Caroline McGuire


MME_McGuire_Caroline.jpgCaroline McGuire is an HR Specialist and Coach at Clariti Consulting. She is also the Queensland State President and a non-executive director at the Australian Human Resources Institute (AHRI). Caroline uses neuroscience and coaching methodologies to deliver leadership development, coaching and HR consultancy services.

Caroline has over 20 years HR experience across a range of industries; but most recently in the consulting engineering and technology sector. She also serves on the board of management of Re-think Re-Engage Australia, a fledgling for-purpose organisation promoting the value the experience of older workers can bring to the Australian economy.

What boards do you sit on?

I serve as a director on the Australian HR Institute (AHRI) Board. I also sit on the Board of Management of Re-think Re-engage Australia.

When and why did you decide to become a director?

It has been a goal of mine for some time to obtain a board position, following exposure to internal boards of management with a previous employer. I'm passionate about HR representation at the board level and would love to see people expertise valued as highly as financial, risk and technology expertise. 

What are your short and medium-term board aspirations?

In the short-term I'd love to consolidate my board capability, gain some valuable experience and truly find my feet in my relatively new role with AHRI. I'd be keen to take on a second board role with another organisation in the coming year or two, but maybe that's a goal for 2019. 

Outline your career background.

With a Bachelor of Business (HRM) my background is in management and human resources; most recently within the engineering consultancy sector. I left my in-house HRM role in 2016 to commence my own business - Clariti Consulting. Since late 2016 I've been specialising in providing leadership development, executive coaching and HR services to the engineering and technology sector.  I've also been heavily involved with AHRI over the past 10 years or so as a member, volunteer, State President - and now Director.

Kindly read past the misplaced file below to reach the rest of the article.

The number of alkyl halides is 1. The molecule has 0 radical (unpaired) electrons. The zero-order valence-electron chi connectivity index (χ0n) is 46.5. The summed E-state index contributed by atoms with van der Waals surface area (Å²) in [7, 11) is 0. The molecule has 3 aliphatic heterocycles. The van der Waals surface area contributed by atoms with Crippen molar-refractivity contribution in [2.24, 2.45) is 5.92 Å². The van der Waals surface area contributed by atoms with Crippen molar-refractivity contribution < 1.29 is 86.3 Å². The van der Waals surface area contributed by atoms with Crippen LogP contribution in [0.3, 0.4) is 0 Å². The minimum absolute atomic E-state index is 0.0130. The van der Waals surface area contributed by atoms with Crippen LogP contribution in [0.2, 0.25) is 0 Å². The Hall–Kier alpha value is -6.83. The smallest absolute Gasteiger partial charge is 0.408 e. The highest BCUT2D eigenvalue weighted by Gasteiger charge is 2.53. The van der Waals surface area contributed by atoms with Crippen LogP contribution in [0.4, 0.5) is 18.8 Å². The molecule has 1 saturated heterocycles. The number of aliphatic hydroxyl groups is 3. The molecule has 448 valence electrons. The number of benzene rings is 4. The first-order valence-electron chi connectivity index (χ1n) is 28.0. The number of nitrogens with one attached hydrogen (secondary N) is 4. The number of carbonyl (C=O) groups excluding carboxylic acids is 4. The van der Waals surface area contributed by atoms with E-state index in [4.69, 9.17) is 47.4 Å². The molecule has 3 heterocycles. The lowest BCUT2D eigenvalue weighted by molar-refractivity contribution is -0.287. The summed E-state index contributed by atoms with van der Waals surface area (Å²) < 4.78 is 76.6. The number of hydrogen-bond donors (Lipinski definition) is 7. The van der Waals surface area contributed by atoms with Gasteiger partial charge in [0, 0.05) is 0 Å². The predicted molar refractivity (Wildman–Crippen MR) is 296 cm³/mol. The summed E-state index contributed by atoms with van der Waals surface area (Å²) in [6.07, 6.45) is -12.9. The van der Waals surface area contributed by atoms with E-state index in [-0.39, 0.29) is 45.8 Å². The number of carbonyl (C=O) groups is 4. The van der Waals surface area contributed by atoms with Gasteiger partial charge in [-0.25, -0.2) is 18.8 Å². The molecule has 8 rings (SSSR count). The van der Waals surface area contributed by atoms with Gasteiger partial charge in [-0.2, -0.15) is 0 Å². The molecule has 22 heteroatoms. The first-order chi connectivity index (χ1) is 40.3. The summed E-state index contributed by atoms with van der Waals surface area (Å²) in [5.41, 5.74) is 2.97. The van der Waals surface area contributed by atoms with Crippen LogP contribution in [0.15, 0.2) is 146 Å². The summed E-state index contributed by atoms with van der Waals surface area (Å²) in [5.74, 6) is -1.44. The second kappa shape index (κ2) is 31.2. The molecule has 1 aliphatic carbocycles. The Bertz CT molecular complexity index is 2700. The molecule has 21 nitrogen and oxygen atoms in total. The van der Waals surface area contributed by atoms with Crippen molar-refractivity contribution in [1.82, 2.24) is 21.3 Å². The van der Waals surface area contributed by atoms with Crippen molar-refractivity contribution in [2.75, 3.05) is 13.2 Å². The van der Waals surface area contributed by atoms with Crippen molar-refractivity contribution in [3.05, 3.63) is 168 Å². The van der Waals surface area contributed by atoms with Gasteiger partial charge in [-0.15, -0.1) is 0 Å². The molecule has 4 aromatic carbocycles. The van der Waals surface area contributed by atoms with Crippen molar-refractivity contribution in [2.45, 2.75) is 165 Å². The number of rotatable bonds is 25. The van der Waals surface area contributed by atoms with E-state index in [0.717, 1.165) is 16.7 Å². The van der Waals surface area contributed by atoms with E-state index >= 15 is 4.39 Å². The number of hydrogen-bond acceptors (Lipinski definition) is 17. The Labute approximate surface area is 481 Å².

Touch on the challenges and hurdles that have presented themselves, either being on or getting onto a board, and how you overcame them?

Just a couple of months into my first board role I am throwing myself into learning the ways things are done, as well as up-skilling my financial capability to suit the board level. The workload is quite significant and I think that is something new directors often don't appreciate. I'm fortunate to be self-employed and somewhat flexible with my time. I think a challenge for me when it comes to seeking my next board opportunity will be to clearly articulate the value my experience and previous board role can bring to a new board. 

Are there any directors/leaders you look up to? Why?

I've been fortunate to have some time working with Rhonda Brighton-Hall, a previous AHRI director and CEO/Founder of mwah, as well as a former Telstra Business Woman of the Year. I admire Rhonda's approachable and easy-going nature - teamed with an extraordinary business and people-oriented mind.

Have you had mentors and sponsors and how have they helped you in your career?

I'm very vocal in my support for mentoring and have acted as a mentor across a few different programs. Personally, mentors have helped me as I've been able to benefit from their experience, as well as being challenged to do, and be, better.

What’s the diversity (gender & other) like on your boards?

We are extremely lucky at AHRI to have a gender balanced board - would you expect anything else from an association for human resources professionals? We could do better in other diversity areas and that's a challenge for us in the years ahead. Boards of companies where I have worked have been very (if not totally) skewed towards men, with no HR representation.

How did WOB help you in your journey to the boardroom?

While WOB were not involved with my AHRI board appointment I have found the supportive online and face-to-face community at WOB to be a wonderful asset.

Any tips for women starting out in their career?

My 'go to' tip is to take advantage of every opportunity that comes your way and seek out opportunities if they don't land in your lap. The harder you push and the more chances you grab early on will best position you for success in the future.

Interview published: August 2018